U.S. Senator Edward Markey had quite a lot of questions for automakers in his interview on “CBS This Morning”, when he appeared on the show on Monday. His highest concern was the speed of which manufacturers add a lot of wireless technology in their cars, without providing equal protection against possible hackers.
The very fact that cars have become more comfortable than ever might bring a lot of concerns for car owners. All the wireless tech installed in the board is more or less available for hackers to access personal data or even take control of the vehicles.
Markey’s ground for his questions and arguments is information provided by manufacturer, strongly believing that a lot of the companies in the automotive industry have little awareness over the implications of moving so fast and so reckless into the computer-based age of the automobile.
His main point was asking automakers specific questions about the technology they build in their latest models. The bottom line inquiry of his argument was about whether they also install precautionary measures in order to make sure that the information gathered by board computers (which is often accomplished via wireless) isn’t available to others and/or used in an invasive way.
Markey stated that the transfer of the automobile industry from the combustion engine era to the wireless computer technology is a huge step, involving great implications. No longer do you need a crowbar for breaking into a car; you can simply use an iPad, he said in his interview.
The senator’s questions followed a demonstration of how hackers can override the control of some cars and SUVs, resulting in sudden acceleration of the car, turning it left or right, sounding the horn and turning the headlights on or off. In a report released by Markey’s staff, 16 manufacturers have revealed that their cars are severely lacking in protecting their drivers against theft of personal or automobile information.
Studying the automobile market, we can see that most cars use at least some entry points based on wireless technology. The more modern models on the market usually have more than 50 little computers controlling various features of the cars, such as systems measuring tire pressure, internet access, Bluetooth, Wi-Fi, keyless entry, satnav and anti-theft systems, and remote control. Only three out of sixteen automakers reported that they still have cars without wireless entry on the market, but the demand for these models is declining fast. As Markey said, Americans (and many others) are basically living the driving experience through computers.
Most of the newer models have pre-installed technologies which allow manufacturers to collect large amounts of data concerning the vehicle’s navigation history, through satnavs or emergency assistance systems. Car dealers also have access to this information, allowing them to track and literally deactivate cars which are reported stolen or whose drivers have not completed their payments.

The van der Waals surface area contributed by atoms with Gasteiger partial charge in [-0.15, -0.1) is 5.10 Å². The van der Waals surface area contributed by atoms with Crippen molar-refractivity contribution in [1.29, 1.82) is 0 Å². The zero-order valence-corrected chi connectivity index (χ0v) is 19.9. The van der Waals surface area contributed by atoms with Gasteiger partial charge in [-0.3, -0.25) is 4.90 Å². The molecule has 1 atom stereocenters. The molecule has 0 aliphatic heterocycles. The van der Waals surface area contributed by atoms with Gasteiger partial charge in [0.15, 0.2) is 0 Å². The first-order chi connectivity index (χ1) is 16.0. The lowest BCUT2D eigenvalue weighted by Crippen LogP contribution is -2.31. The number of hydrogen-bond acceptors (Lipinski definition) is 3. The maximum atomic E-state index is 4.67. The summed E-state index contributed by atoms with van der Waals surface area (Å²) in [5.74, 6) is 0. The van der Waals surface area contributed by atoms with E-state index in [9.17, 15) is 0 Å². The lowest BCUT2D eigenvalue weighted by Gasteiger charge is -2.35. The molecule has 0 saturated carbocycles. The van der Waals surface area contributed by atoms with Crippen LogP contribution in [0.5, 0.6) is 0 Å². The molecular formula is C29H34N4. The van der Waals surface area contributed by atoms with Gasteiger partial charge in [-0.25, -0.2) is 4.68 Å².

Eight out of sixteen manufacturers transfer the necessary information wirelessly, usually using third-party companies, and most of them do not have a more effective alternative to secure transfer of the data. This complete access to information is vaguely explained under the label of “improving the customer’s experience”, while policies on the statute of limitations on data collected from their drivers also vary greatly.
Some manufacturers make their data collection a transparent issue in customer service, but even so, the driver’s option of opting out of it comes with the price of disabling other important features, such as navigation.
In November 2014, 19 manufacturers comprising the majority of passengers vehicles sold in the U.S. have agreed on setting down some rules for protecting drivers’ privacy. The voluntary treaty had a secondary target of avoiding possible official legislation. In Markey’s opinion, these voluntary efforts don’t do enough to ensure proper protection.
The Alliance of Automobile Manufacturers has taken upon itself to establish an industrywide center for safe analysis and information sharing in regard to cyber-attacks. Beyond the common effort, each member of the alliance individually is making fierce progress in advancing safety in the automobile industry.
The efforts of the Society of Automotive Engineers have resulted in setting up a security committee responsible for the evaluation of car vulnerability in the face of cyber-attacks. The society is now working on drafting a guideline of standards and principles which ensure “electronic control system safety”.
The Association of Global Automakers claims that Markey’s research and the responses he received from the manufacturers are not up to date, and they do not reflect the extensive relationship which exists between the automobile industry and the technology specialists, a relationship which focuses on improving the industry’s take on fighting cyber threats.
Among the manufacturers who provided company information to Markey’s staff are BMW, Chrysler, Ford, General Motors, Hyundai, Mercedes-Benz, Mitsubishi, Nissan, Porsche, Toyota, Volkswagen-Audi and Volvo. Three other car manufacturers didn’t respond: Tesla, Aston Martin and Lamborghini.
Image Source: Technology Tell